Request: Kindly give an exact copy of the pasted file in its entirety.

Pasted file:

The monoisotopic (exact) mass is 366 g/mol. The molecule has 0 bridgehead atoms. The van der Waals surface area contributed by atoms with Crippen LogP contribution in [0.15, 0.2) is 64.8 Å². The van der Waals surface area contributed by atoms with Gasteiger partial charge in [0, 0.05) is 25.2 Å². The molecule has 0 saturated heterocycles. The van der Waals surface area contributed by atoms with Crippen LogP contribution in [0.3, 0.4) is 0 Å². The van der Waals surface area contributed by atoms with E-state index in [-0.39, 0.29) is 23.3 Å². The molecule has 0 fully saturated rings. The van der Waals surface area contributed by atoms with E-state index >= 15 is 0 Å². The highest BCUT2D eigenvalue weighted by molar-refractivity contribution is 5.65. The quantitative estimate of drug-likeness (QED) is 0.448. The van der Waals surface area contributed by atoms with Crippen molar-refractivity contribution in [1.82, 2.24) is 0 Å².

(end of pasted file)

The monoisotopic (exact) mass is 366 g/mol. The molecule has 0 bridgehead atoms. The van der Waals surface area contributed by atoms with Crippen LogP contribution in [0.15, 0.2) is 64.8 Å². The van der Waals surface area contributed by atoms with Gasteiger partial charge in [0, 0.05) is 25.2 Å². The molecule has 0 saturated heterocycles. The van der Waals surface area contributed by atoms with Crippen LogP contribution in [0.3, 0.4) is 0 Å². The van der Waals surface area contributed by atoms with E-state index in [-0.39, 0.29) is 23.3 Å². The molecule has 0 fully saturated rings. The van der Waals surface area contributed by atoms with E-state index >= 15 is 0 Å². The highest BCUT2D eigenvalue weighted by molar-refractivity contribution is 5.65. The quantitative estimate of drug-likeness (QED) is 0.448. The van der Waals surface area contributed by atoms with Crippen molar-refractivity contribution in [1.82, 2.24) is 0 Å².